The sun sets on platform charging structures

Time is slipping away before providers must adapt to meet the requirements laid out by the Financial Conduct Authority (FCA).

The regulator banned all payments between fund managers and platforms on new business under the PS13/1 statement in April last year, with a sunset clause to phase out payment on legacy business leading up to the April 2016 deadline.

From that date, those using platforms will no longer be able to collect a trail commission for their services. Advisers have 17 months to transfer advised platform clients to an adviser charging structure or have their trail shut off, with clients turning into “orphan clients” – consumers who require financial advice but who are unable or unwilling to pay for it.

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Platform service providers have not been able to retain rebates on new business since

5 April 2014, and will be banned from doing so on legacy business from April 2016. A sunset clause was established to phase out these rebates on legacy business over two years leading up to the deadline. Payments between fund managers and platforms have been banned since April 2013, as have cash rebates.

However, trail commission can continue on ‘undisturbed’ collective retirement account (CRA) and collective investment bond (CIB) business beyond 6 April 2016 as they are not affected by the rules contained within the FCA’s PS13/1 guidelines.

Around 80 per cent of intermediaries believe that some advisers will find the transition from commission to fee-based charging structures before the sunset clause deadline to be difficult, according to recent research by Investec.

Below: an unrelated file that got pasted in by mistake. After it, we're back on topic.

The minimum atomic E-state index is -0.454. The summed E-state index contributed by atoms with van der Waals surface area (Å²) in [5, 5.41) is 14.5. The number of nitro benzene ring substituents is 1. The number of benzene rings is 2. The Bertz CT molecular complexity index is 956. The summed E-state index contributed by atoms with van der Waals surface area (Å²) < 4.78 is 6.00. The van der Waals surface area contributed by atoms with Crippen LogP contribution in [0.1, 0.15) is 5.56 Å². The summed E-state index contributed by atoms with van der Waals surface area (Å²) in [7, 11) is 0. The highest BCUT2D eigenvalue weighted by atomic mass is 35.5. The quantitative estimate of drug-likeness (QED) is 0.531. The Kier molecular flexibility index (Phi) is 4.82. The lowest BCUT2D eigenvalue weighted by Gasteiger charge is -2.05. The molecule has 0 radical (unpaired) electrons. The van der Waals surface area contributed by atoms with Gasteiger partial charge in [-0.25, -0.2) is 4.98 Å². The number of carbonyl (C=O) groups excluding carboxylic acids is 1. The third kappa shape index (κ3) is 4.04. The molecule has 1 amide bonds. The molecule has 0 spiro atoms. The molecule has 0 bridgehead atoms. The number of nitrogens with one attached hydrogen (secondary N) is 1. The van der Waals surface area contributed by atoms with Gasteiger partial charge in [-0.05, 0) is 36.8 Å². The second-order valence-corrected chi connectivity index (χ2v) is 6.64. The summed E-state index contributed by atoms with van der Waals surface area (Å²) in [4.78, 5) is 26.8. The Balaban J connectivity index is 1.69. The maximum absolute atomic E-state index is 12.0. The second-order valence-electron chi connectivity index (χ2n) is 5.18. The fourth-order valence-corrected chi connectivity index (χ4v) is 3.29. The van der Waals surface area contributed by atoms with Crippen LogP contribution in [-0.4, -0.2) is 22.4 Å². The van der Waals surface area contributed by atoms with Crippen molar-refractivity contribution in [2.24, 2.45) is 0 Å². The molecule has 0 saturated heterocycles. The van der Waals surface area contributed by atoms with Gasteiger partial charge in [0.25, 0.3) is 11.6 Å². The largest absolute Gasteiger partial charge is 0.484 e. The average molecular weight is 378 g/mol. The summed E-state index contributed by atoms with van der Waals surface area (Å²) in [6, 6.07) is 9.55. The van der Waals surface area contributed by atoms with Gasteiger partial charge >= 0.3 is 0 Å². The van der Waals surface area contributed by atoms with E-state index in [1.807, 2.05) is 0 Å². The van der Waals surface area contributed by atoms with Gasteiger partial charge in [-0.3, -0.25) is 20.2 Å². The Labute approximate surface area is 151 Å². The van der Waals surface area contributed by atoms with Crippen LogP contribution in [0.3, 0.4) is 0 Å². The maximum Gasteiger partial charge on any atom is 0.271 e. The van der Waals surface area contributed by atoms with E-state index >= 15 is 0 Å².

Key reasons behind the difficulty cited by respondents to the survey included failing to change their business model, fear of losing clients and revenue, administrative inefficiency, and advisers waiting for providers to stop trail commission entirely before making the transition.

Platform preparations

As the 2016 deadline draws near, some providers are getting an early start on the transformation to RDR-compliant charging structures.

Hamid Nawaz-Khan, chief executive of Alltrust, which specialises in the provision of actuarial, trustee and administration services for self-invested personal pensions (Sipps) and small self administered schemes (Ssas), says, “Alltrust has always operated in RDR-compliant fashion and hence, apart from minor tinkering, we have not had much to do. We view the changes as positive and believe that it will be very good for the credibility and integrity of the industry.”

In an unbundled or clean fund share class, any previously available rebate is removed from the bare fund annual management charge (AMC) and all charges must be explicitly stated. This is in contrast to a bundled fund share class, in which ongoing charges are bundled up within the AMC of the selected funds. Bundled share classes can include initial fund and switch charges, while unbundled do not.

Bulk transitions away from legacy bundled share classes well ahead of the deadline will help providers to ensure that they are unbundled well before the new rules come into full effect.